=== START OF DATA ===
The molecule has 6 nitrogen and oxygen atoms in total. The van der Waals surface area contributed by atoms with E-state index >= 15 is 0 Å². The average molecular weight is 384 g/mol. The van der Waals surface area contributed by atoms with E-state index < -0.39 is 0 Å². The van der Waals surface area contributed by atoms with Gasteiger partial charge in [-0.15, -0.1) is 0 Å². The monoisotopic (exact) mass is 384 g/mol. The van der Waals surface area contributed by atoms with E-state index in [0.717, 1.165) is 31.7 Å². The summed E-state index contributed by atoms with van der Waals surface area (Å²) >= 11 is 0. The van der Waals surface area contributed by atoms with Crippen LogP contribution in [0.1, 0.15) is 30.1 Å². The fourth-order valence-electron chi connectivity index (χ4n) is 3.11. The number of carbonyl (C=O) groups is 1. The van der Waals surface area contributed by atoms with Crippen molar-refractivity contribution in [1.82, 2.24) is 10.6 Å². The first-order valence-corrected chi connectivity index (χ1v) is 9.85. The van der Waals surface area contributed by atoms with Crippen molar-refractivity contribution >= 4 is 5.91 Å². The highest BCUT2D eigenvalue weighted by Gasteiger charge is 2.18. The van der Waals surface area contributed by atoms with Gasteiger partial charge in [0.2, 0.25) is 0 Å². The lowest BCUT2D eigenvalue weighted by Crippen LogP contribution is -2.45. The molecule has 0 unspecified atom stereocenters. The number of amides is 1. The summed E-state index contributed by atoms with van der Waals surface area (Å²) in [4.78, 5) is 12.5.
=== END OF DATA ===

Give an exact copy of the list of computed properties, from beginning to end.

The molecule has 6 nitrogen and oxygen atoms in total. The van der Waals surface area contributed by atoms with E-state index >= 15 is 0 Å². The average molecular weight is 384 g/mol. The van der Waals surface area contributed by atoms with E-state index < -0.39 is 0 Å². The van der Waals surface area contributed by atoms with Gasteiger partial charge in [-0.15, -0.1) is 0 Å². The monoisotopic (exact) mass is 384 g/mol. The van der Waals surface area contributed by atoms with E-state index in [0.717, 1.165) is 31.7 Å². The summed E-state index contributed by atoms with van der Waals surface area (Å²) >= 11 is 0. The van der Waals surface area contributed by atoms with Crippen LogP contribution in [0.1, 0.15) is 30.1 Å². The fourth-order valence-electron chi connectivity index (χ4n) is 3.11. The number of carbonyl (C=O) groups is 1. The van der Waals surface area contributed by atoms with Crippen molar-refractivity contribution in [1.82, 2.24) is 10.6 Å². The first-order valence-corrected chi connectivity index (χ1v) is 9.85. The van der Waals surface area contributed by atoms with Crippen molar-refractivity contribution >= 4 is 5.91 Å². The highest BCUT2D eigenvalue weighted by Gasteiger charge is 2.18. The van der Waals surface area contributed by atoms with Gasteiger partial charge in [0.2, 0.25) is 0 Å². The lowest BCUT2D eigenvalue weighted by Crippen LogP contribution is -2.45. The molecule has 0 unspecified atom stereocenters. The number of amides is 1. The summed E-state index contributed by atoms with van der Waals surface area (Å²) in [4.78, 5) is 12.5.